Small is beautiful
For many of us, space at home is always an issue. Few of us complain about have too much space in our houses, and our belongings seem to grow to fill even the roomiest of properties! Modern houses and flats are often on the small side, as developers are under pressure to squeeze in as many as possible. With all our belongings, furniture and just all our ‘stuff’, it doesn’t take much for our homes to feel rather overcrowded.
Urban living is often the most pushed in terms of space. If you have a cramped, cluttered flat and you live in the heart of the city, you might find yourself feeling rather hemmed in and you probably won’t have a handy loft or shed in which to put things; however, living in a small property does not mean you have to adopt the minimalist approach or compromise on style.
Probably the first step is to declutter, and then address your storage. We tend to be sentimental souls and find it hard to throw things away, but it is worth being fairly ruthless about how many books, or pictures, or toys you have. Regularly sort through every room and either recycle, take things to charity shops, or sell on auction sites. Storage units can be rented for relatively little money if you really don’t want to part with things.
Find space for as much storage as possible, be it shelving, cupboards or boxes. Slide some attractive boxes under a side or coffee table, and get the most you can out of your walls. Shelving can be fitted into the most awkward spaces and even over doorframes, in unused corners and over beds. Hooks can be squeezed into even smaller spaces, such as inside cupboards and on the back of doors. Don’t underestimate the benefit of having a place to hang coats, bags, scarves and towels, and getting things off the floor will free up space and look so much better. Make sure any cupboards are set up to be as useful as possible; again, a few shelves will make all the difference, as will a hook for the ironing board.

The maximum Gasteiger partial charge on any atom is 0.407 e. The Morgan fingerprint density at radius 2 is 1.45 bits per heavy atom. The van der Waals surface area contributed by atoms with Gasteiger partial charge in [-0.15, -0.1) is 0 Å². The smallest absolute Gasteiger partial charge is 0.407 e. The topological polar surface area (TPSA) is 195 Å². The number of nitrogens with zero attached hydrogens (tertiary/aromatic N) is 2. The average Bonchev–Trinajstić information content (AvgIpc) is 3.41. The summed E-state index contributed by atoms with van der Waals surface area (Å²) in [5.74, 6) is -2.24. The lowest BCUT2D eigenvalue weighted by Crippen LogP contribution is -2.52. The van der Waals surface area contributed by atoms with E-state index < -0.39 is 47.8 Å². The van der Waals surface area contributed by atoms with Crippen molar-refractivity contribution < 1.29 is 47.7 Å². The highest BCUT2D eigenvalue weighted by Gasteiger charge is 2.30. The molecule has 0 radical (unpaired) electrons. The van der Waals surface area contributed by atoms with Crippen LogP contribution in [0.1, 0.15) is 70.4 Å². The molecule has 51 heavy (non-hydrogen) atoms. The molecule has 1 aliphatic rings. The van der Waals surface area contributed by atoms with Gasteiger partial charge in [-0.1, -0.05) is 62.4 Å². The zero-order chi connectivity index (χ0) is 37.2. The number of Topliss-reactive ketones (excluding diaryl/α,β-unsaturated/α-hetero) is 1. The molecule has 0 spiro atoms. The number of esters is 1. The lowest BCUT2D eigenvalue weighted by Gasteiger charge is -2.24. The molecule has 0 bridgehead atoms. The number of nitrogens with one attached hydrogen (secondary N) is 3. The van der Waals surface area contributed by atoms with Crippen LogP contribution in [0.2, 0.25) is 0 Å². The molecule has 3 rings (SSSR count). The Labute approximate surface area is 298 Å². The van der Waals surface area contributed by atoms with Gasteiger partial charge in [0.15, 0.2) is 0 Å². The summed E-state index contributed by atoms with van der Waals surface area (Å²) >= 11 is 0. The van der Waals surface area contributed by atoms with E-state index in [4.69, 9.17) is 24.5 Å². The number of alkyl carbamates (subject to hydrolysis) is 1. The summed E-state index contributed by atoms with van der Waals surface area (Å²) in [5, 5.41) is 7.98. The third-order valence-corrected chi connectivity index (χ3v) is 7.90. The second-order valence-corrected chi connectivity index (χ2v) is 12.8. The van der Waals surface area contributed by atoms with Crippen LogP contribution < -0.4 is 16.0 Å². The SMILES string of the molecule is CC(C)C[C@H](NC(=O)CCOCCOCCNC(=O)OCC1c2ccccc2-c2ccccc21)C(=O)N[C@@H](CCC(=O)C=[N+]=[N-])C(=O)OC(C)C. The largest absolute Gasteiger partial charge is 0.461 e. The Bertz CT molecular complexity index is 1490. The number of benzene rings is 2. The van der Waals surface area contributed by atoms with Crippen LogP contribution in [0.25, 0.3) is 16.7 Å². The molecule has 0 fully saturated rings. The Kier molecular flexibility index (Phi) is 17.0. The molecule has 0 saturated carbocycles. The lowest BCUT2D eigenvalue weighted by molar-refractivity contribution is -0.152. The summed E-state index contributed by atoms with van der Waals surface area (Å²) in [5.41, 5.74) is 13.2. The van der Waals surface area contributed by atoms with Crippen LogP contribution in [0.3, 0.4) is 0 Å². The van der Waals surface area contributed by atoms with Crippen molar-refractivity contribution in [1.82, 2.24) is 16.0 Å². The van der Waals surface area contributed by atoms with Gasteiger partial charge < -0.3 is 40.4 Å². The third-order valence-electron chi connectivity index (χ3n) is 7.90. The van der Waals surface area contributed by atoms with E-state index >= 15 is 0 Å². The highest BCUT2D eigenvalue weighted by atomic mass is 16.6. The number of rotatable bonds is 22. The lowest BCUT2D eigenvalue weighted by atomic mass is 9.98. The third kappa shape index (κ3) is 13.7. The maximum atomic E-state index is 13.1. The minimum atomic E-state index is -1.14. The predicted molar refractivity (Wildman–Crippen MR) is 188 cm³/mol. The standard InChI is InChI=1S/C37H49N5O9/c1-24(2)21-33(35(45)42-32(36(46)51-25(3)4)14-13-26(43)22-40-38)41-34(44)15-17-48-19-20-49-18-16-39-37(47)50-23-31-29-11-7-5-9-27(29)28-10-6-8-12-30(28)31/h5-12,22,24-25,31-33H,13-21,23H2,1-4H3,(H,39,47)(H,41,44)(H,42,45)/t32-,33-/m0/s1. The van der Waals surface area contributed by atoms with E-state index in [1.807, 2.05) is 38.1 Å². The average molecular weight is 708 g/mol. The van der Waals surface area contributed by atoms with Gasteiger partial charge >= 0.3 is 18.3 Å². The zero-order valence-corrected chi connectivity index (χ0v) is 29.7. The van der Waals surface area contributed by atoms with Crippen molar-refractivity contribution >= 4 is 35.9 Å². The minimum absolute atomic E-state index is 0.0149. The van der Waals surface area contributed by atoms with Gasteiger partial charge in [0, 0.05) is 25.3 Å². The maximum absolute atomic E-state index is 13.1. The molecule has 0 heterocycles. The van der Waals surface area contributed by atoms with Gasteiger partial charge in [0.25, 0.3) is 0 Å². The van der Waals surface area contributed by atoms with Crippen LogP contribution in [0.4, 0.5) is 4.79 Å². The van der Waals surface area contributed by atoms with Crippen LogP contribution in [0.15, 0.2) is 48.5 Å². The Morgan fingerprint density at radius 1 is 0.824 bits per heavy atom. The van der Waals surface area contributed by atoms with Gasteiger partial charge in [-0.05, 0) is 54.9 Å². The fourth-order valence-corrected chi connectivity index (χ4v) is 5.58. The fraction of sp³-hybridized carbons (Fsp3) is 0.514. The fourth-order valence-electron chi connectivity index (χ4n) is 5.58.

You also need to get the most out of your furniture. Items that double up as storage, such as a bed with pull-out drawers in the base or a footstool that is also a chest, are fantastically useful.
If you have some DIY skills, or know someone who does, have a look on sites such as Houzz and Pinterest for inspirational space-saving projects. If you fancy tackling a bigger project, have a think about whether knocking a wall down will help. You probably don’t need a separate dining room, for example, and it may be far better to unite rooms to create an open plan space. Do check with a builder if you are unsure whether a wall is load bearing. This doesn’t mean you can’t knock it down, but it does mean it will need additional support.
Make sure your furniture matches the scale of your room. Do you really need a massive four-seater corner unit? The answer is probably not, as you don’t want to spend your time squeezing past it and cursing it. Smaller furniture will, of course, take up less space and make your room look bigger. A folding table and chairs can be pushed up against a wall and opened up when needed.
It sounds a bit clichéd, but lighting, mirrors and reflective surfaces can really open up a space, bringing light to gloomy corners and maximising natural daylight. Pale, reflective surfaces on walls or on your furniture and furnishings have the same effect, bouncing back the light.
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